‘Chameleon face’ Jodie Whittaker happy to shirk the limelight
The St Trinians and Attack the Block star may have long established herself on Britain’s premiere film circuit, but she’s still able to slip out of view, says Marianne Gray.
Actress Jodie Whittaker has seldom been out of work. An indication of how busy she’s been is that when she married her drama school sweetheart, Mexican-American actor and scriptwriter Christian Contreras, their honeymoon had to be postponed for a year.
Her latest job is Hello Carter, a British comedy she describes as a “modern farce” co-starring Judy Parfitt, Downton Abbey’s Charlie Cox and American actor Paul Schneider. In it she plays Jenny, a character working uneasily in an office environment.
“It would have been a nightmare if I had to do that job in real life,” laughs Whittaker, 32. “I’m absolutely hopeless. I can’t sit still and I’d never answer the phone properly. I’m a quiet person’s nightmare – I’m quite loud - and I’m not very rational. I suppose that’s why people always offer me quirky roles.”
Recently we’ve seen her in Broadchurch and Cranford on television, on stage at the National Theatre (Antigone), in a couple of St Trinian’s films, in the East London urban indie film Attack the Block and as Viggo Mortensen’s fanatical Nazi wife in Good. Next we’ll see her in Broadchurch series two, as well as in two new films this month, Get Santa and Black Sea.
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“Doing my research for Good, I bought a stack of books on the Nazis,” she recalls. “When I went in to collect some from my local bookshop, God knows what they thought I was up to. They asked me: ‘Are you the girl who ordered Mein Kampf?’”
The chatty daughter of a businessman and a nurse-turned-magistrate grew up in Skelmanthorpe (pop 2,000) near Huddersfield, but knew from an early age she wanted to act, lining up her dolls and making them “speak in different languages”.
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Leaving school at 16 (“academia wasn’t for me”) she messed about getting a BTec in performing arts, travelled on her own with a backpack, worked in a pub (“I still pull a good pint”) and went to drama school, the Guildhall School of Music and Drama where Hayley Atwell and Michelle Dockery were among her contemporaries.
After graduating in 2005, she got a major job starring alongside Peter O’Toole and Leslie Phillips as the teenager who turns around the lives of two old actors in the critically-acclaimed Venus which brought awards and credibility.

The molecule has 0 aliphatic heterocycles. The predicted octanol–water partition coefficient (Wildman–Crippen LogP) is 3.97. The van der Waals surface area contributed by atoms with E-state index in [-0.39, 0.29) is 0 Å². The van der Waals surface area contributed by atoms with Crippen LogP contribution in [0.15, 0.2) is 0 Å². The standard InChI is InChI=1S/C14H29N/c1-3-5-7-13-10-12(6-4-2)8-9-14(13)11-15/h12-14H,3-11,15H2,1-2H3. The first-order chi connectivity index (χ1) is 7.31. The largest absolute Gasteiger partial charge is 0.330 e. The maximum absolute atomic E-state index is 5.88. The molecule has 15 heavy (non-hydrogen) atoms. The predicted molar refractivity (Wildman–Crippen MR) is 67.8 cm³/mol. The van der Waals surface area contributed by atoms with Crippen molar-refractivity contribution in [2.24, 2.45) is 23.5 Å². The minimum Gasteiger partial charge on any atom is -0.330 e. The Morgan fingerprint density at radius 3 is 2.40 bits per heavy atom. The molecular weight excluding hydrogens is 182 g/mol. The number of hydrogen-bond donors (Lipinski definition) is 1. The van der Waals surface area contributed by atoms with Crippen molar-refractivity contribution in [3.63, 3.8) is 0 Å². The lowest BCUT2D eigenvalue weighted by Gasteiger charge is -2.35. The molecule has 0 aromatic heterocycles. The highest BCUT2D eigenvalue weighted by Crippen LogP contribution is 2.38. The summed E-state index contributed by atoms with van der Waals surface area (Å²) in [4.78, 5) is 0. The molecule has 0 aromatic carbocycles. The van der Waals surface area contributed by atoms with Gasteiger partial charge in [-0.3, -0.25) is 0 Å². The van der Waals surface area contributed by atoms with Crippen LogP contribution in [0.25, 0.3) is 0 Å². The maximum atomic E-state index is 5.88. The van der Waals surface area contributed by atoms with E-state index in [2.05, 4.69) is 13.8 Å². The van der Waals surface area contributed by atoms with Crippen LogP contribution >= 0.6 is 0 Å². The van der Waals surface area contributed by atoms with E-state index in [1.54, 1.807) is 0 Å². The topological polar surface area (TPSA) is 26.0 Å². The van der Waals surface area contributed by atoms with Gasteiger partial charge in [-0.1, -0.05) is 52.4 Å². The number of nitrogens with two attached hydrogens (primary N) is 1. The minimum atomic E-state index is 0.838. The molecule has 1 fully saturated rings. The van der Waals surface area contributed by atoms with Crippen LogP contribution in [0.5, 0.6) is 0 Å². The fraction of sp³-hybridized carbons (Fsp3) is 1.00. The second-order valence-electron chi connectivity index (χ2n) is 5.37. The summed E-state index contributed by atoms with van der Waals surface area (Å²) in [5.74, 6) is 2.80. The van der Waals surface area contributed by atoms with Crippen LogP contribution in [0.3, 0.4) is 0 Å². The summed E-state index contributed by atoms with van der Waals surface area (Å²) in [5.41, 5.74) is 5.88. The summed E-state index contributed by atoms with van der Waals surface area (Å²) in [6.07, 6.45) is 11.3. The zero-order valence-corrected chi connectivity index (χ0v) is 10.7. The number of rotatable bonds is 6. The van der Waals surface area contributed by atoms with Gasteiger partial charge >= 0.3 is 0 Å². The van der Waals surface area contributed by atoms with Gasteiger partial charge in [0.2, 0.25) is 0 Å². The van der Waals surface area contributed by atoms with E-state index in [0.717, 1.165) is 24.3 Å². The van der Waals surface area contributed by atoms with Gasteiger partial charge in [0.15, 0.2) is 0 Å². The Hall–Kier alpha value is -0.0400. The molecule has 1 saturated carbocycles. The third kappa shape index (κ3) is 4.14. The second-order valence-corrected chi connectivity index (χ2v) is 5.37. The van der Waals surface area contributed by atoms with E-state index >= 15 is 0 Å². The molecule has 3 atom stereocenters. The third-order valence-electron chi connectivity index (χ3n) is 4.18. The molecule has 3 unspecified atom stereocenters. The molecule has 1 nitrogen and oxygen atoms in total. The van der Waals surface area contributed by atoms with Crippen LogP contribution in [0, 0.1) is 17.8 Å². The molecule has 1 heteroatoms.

“Of course I realize it shouldn’t have been that easy. I’ve just been massively lucky. I love the uncertainty of the acting profession and watching the year pan out. Every piece you do has a different environment to it and I’ve been to many places I would never have thought to go. That is a fantastic reason to take a job.
“It would be naïve to say I was comfortable not working and I have had ‘quiet times’ but I’ve never had to do another job.
As actors we aren’t in control of our work. I’d love it if Christian wrote something for me to work in. We’ve never worked together.”
She continues: “Even though I work a lot, people seldom recognise me. It’s brilliant; I’ve got a chameleon face. I prefer it that way. I’m happiest to blend into the background. And I never recognize other actors. All my neighbours in Muswell Hill are apparently actors, but they must have chameleon faces, too. I couldn’t name another actor who lives there.”
Indeed, the actress happily admits to feeling settled in the area, and is even trying to persuade her friends to move there.
“I’ve lived in Muswell Hill for ten years and I’m working towards getting a place with a garden now. I’ve not been grown up enough yet to get one! I’m also encouraging a load of mates to move here because it’s a great place to be. But actors are actually unreliable friends because we’re never where we’re supposed to be, so we’ll probably never see each other.”
Having recently been away in the Lake District shooting a new comedy drama called How to Live Yours, she’s also working as an executive producer on the film.
“It’s my first time and it feels very grown up!”
Hello Carter is in cinemas now and out on DVD Monday